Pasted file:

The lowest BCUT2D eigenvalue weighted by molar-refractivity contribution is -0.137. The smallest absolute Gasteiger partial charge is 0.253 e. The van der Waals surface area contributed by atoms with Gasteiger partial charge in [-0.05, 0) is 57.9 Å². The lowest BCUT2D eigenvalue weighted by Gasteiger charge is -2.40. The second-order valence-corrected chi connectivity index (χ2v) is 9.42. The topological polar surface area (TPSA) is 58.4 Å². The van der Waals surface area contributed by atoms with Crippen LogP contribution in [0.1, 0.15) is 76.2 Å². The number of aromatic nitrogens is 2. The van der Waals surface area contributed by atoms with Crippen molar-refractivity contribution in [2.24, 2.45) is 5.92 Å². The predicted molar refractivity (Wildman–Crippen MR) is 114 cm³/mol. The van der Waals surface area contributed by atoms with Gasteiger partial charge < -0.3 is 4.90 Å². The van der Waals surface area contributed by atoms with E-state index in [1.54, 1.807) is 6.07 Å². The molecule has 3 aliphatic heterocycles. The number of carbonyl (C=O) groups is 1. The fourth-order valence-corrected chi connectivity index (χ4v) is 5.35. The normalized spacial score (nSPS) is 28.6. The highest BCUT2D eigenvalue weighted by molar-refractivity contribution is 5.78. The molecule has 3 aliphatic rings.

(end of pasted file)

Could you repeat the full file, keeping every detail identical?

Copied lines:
The lowest BCUT2D eigenvalue weighted by molar-refractivity contribution is -0.137. The smallest absolute Gasteiger partial charge is 0.253 e. The van der Waals surface area contributed by atoms with Gasteiger partial charge in [-0.05, 0) is 57.9 Å². The lowest BCUT2D eigenvalue weighted by Gasteiger charge is -2.40. The second-order valence-corrected chi connectivity index (χ2v) is 9.42. The topological polar surface area (TPSA) is 58.4 Å². The van der Waals surface area contributed by atoms with Crippen LogP contribution in [0.1, 0.15) is 76.2 Å². The number of aromatic nitrogens is 2. The van der Waals surface area contributed by atoms with Crippen molar-refractivity contribution in [2.24, 2.45) is 5.92 Å². The predicted molar refractivity (Wildman–Crippen MR) is 114 cm³/mol. The van der Waals surface area contributed by atoms with Gasteiger partial charge < -0.3 is 4.90 Å². The van der Waals surface area contributed by atoms with E-state index in [1.54, 1.807) is 6.07 Å². The molecule has 3 aliphatic heterocycles. The number of carbonyl (C=O) groups is 1. The fourth-order valence-corrected chi connectivity index (χ4v) is 5.35. The normalized spacial score (nSPS) is 28.6. The highest BCUT2D eigenvalue weighted by molar-refractivity contribution is 5.78. The molecule has 3 aliphatic rings.